I painted my body green: the colour of photosynthesis and newness and honesty. I painted Willow brown: the colour of geology and stillness and silence. She wept the whole time, but allowed her body to be moved and covered nonetheless. She was limp as an elastic, an alpaca sweater, an unblown balloon. To touch but not touch is a great injustice.
I stumbled and tumbled down the stairs with dear Willow in my arms and as we fell I could swear all was as it used to be. Was that a laugh I heard escape her ruby lips? Alas, only a sob. To the backyard I toted her, like a sack of the sweetest apples, and deposited her in the centre of the circle that, unlike most, had no definite end. I chanted and danced there beneath the midnight moon, with darling Willow wailing at my toes. I was green with paint and exhaustion and desperation.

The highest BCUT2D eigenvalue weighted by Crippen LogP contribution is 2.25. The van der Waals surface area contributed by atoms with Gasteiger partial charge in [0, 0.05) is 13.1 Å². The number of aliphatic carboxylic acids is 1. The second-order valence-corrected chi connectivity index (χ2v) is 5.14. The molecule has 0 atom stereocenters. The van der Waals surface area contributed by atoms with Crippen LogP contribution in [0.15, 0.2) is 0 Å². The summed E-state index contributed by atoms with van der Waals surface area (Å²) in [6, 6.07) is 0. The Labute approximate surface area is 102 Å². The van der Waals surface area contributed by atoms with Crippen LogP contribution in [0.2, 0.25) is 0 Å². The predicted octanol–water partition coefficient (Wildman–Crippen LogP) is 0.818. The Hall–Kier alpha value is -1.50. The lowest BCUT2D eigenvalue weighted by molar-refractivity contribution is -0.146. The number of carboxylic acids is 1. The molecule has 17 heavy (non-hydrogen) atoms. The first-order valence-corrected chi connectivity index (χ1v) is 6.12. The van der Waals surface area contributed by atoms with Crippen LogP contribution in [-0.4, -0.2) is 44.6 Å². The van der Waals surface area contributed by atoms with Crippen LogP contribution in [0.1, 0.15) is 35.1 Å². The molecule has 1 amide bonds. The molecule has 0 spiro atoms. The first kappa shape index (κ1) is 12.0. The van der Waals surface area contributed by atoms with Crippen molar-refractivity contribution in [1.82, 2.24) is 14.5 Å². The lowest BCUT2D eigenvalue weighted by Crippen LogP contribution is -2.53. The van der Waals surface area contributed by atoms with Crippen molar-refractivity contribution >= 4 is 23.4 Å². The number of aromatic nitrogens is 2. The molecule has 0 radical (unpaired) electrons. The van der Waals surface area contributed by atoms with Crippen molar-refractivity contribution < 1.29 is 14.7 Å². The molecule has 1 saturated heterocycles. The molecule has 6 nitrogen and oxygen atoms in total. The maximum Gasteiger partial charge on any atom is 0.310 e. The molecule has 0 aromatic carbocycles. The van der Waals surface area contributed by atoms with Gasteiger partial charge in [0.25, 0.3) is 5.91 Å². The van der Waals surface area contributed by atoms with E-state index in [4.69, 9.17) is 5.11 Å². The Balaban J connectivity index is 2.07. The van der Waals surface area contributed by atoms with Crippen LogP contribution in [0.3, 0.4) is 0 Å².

I’ll tell you now so you don’t wonder later, magic isn’t like the storybooks promise. It isn’t sweet and quaint and pretty with glitter and glowing and gleaming. It is cruel and brief and filled with a terrible existential irony, as though divinity and optimism were nothing but tawdry playthings. The transformation was almost instant and I underline almost because amidst its brevity, I was still allowed a glimpse of the dreadful process; a horrible twisting of self and nature, a frozen scream of unbearable terror and, worse than anything, for that instant her flood of tears ceased. The switch had been flicked and she was light again.
And then she was a tree.
Not a clever metaphor I promise but solid and painfully real. Weeping Willow I called her, for her branches bowed low, heavy with leaves like tears that refused to fall.